ALBANY, N.Y. (NEWS10) — On Monday, the Department of Environmental Conservation (DEC) released a list of changes to the statewide ban on single-use plastic bags, the New York State Plastic Bag Waste Reduction Act, that takes effect on March 1.
After reviewing about 2,500 public comments received over 60 days, the DEC proposed edits to the definitions of “exempt” and “reusable.” The Department deleted sections while clarifying and adding examples in others.
For example, they clarified that reusable bags must be cloth or another machine-washable material and removed a requirement that separate handles must be attached to a bag. Plastic bags thinner than 10 mils are also prohibited under the regulations.
“We settled on what’s called a 10 mil thickness, and currently there are no manufacturers of plastic bags at the 10 mil thickness,” NYS DEC Commissioner Basil Seggos said.
Seggos said that thickness or greater is “cost-prohibitive” for stores. But some environmentalists have said that the DEC shouldn’t have made regulations to begin with, and it opens up more confusion.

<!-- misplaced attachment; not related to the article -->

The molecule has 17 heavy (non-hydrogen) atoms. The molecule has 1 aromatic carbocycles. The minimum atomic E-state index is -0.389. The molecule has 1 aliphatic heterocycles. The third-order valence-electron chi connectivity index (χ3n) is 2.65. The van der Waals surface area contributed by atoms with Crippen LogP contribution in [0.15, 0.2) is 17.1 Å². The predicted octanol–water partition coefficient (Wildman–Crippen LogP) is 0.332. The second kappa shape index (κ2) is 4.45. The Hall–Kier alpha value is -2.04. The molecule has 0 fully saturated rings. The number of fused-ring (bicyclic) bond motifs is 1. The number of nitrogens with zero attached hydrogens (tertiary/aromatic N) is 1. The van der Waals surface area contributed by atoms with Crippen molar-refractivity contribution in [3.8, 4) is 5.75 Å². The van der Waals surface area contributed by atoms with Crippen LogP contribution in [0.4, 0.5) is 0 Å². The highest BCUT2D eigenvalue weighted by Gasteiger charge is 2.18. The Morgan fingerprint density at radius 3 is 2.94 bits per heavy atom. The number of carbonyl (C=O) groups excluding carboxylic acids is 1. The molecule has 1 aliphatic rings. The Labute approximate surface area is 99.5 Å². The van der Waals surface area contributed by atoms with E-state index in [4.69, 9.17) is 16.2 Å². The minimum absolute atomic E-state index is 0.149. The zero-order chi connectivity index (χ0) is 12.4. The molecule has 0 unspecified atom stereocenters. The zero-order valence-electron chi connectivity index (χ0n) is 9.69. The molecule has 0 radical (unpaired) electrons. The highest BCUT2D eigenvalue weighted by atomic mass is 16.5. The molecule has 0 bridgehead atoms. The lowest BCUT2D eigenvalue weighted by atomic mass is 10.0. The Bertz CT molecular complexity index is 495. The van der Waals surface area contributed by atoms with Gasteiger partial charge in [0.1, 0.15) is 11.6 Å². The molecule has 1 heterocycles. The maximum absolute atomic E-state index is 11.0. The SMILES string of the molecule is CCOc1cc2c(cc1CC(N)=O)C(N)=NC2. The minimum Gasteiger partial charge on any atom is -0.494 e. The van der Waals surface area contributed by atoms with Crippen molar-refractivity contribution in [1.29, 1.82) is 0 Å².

Critics say the changes completely undermine the prohibition.
It’s been less than 14 days since the comment period ended, and it is clear that DEC rushed its review of the filed comments. The final regulations expand the definition of exempt bags to include plastic bags, exceeding the letter of the law and creating the conditions for more plastic pollution. It’s a shame they decided on this course of action.Peter M. Iwanowicz, Executive Director of Environmental Advocates of New York
In a statement the Executive Director of the American Recyclable Plastic Bag Alliance criticized the DEC’s regulations saying:
“The DEC is barreling ahead with an ill-conceived approach that goes too far, too fast and fails to take into consideration repeated requests for a pragmatic compromise.”
The ARPBA also says:
“The state has refused to heed the concerns of retailers and shoppers who say there’s been insufficient outreach to explain the ban and also are worried about a looming paper bag shortage and questionable availability of reusable bags from China due to supply chain disruptions.”
In support of the looming ban, the DEC has implemented a public awareness campaign: #BYOBagNY. It has distributed nearly 300,000 reusable bags in low-income communities and advertised on TV, radio, social media, and YouTube.
The New York State Plastic Bag Waste Reduction Act aims to reduce litter, cut greenhouse emissions, and protect the environment for future generations. New Yorkers use around 23 billion plastic bags a year, for about 12 minutes each, and 85% end up in landfills or polluting streets and waterways.